This American-made slow feeder bowl comes in four colors, and each bowl is shaped a little like an overturned egg carton, with your dog’s food falling into all the nooks, crannies, and crevices. The bowls come in various sizes, to fit various dog breeds.
Unlike some slow feeder bowls, this one is comfortable even for those dog breeds with flat faces. The brand also offers a version of the bowl that features an attached water dish.
This is definitely the most budget-friendly option on our list, and it’s a good pick for those pet parents who just want to give the slow feeder thing a try before investing in a pricier option.
The lightweight dog bowl features slanted edges that make it more difficult for your dog to simply turn the bowl over, and rubber non-skid feet make for less slippage and even more stability. The bowl’s design is maze-like, with a pattern of interchanging raised ledges and dots your dog must maneuver to get to their food.
The bowl comes in multiple sizes and colors.
If you’re specifically looking for a slow feeder bowl designed with flat-faced dog breeds in mind, consider this option that’s less of a bowl and more of a slanted tray with a series of grooves that separate your dog’s dry food into portions of varying sizes. The design makes it easier for small, short-snout dogs to get to their food without hurting their little faces.
This flat face dog bowl can only hold about a cup and a half of dry food, so it’s not ideal for large breeds. It’s also dishwasher safe.
If your dog prefers wet food, you may have a problem when shopping for a slow feeder solution. Most are just made with dry dog food in mind. However, this particular anti-gulp dog bowl does take wet food into consideration. Its design slows fast eaters down but allows for feeding wet food with less mess.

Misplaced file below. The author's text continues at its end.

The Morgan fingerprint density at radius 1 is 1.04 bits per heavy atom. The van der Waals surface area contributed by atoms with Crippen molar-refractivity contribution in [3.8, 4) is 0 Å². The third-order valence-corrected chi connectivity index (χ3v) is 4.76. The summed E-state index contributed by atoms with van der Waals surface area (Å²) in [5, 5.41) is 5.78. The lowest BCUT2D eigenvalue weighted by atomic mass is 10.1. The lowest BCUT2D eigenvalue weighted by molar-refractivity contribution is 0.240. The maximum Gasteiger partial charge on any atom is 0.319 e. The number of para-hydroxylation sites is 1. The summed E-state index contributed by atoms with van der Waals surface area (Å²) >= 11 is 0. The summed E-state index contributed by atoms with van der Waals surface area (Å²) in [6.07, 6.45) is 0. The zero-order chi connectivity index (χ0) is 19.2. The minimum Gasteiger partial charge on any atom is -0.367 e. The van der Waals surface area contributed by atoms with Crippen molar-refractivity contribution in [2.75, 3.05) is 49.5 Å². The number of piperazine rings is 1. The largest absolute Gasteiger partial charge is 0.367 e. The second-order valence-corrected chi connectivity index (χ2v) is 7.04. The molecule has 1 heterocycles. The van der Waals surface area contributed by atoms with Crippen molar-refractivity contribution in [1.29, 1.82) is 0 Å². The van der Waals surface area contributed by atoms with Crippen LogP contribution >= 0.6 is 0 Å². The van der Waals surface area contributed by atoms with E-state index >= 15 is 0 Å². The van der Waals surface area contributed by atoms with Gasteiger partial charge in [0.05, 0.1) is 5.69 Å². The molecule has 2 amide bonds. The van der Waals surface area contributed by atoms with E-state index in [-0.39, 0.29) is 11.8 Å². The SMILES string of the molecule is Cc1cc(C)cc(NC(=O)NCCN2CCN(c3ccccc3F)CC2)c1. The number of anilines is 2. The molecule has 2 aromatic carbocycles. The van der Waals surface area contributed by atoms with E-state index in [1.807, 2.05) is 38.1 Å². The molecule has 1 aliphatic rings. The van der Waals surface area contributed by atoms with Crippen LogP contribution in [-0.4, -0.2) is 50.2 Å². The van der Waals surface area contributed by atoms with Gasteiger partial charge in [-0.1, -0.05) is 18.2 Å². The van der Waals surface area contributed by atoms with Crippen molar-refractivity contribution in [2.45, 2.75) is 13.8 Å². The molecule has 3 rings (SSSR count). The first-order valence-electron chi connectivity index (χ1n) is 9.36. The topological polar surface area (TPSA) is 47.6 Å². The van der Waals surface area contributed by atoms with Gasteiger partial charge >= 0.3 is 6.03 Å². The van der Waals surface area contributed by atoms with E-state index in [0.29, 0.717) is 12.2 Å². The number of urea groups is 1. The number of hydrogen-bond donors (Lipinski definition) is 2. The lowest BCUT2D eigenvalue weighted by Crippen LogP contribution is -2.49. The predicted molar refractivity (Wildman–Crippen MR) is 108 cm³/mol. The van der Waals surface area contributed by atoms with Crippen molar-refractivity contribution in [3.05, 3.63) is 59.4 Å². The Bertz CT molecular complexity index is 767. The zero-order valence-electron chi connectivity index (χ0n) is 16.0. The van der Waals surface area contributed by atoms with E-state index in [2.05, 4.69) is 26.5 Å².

If you don’t think your dog will need a super-difficult, mentally challenging puzzle feeder to slow down eating, and a simple obstacle will do the trick, consider this more simplistic and streamlined slow feeder dog bowl. It’s a standard silicone and stainless steel bowl with just a raised column in the middle (think a design similar to a bundt pan). Your dog will need to move around the singular column to get to all their food, but they won’t need to do any problem-solving or stick their faces into small nooks to get to every last bite.
This bowl comes in three sizes that can hold between a cup and a half and three cups of dry food.
This interactive dog feeder isn’t really a bowl at all. Instead, the dish is a flat surface covered in nubs of various sizes. Scatter your dog’s food across the surface and let them go to town, sniffing out each piece and finding it before chowing down.
This dish can be used with wet and dry dog foods, and it’s dishwasher safe, with a grippy bottom for no more slipping.
How to Pick the Right Slow Feeder Pet Bowl for Your Pup
One of the above options caught your eye? We sat down with Dr. Megan Conrad, a veterinarian with Hello Ralphie, and asked her what should be considered when buying a slow feeder bowl for your pup. She shared, “One thing to consider is the design. If it’s too complex, your dog may just decide not to eat.” She also suggested choosing the right material. “They’re available in plastic, silicone, stainless steel,
and ceramic. Stainless steel is generally the most durable and least prone to bacterial growth. Non-toxic
plastic and silicone can work well, though if your dog is a serious chewer, they run the risk of chewing
off and ingesting plastic pieces,” she told us. “Ceramic dishes carry the risk of your dog chipping their teeth and can break if dropped. Also, make sure the size of the dish is appropriate for your dog’s size and will adequately hold the amount of food in their meals. Since the design is more complex than a regular bowl and harder to clean, look for something dishwasher-safe.”
Let’s look a bit more at these considerations and others.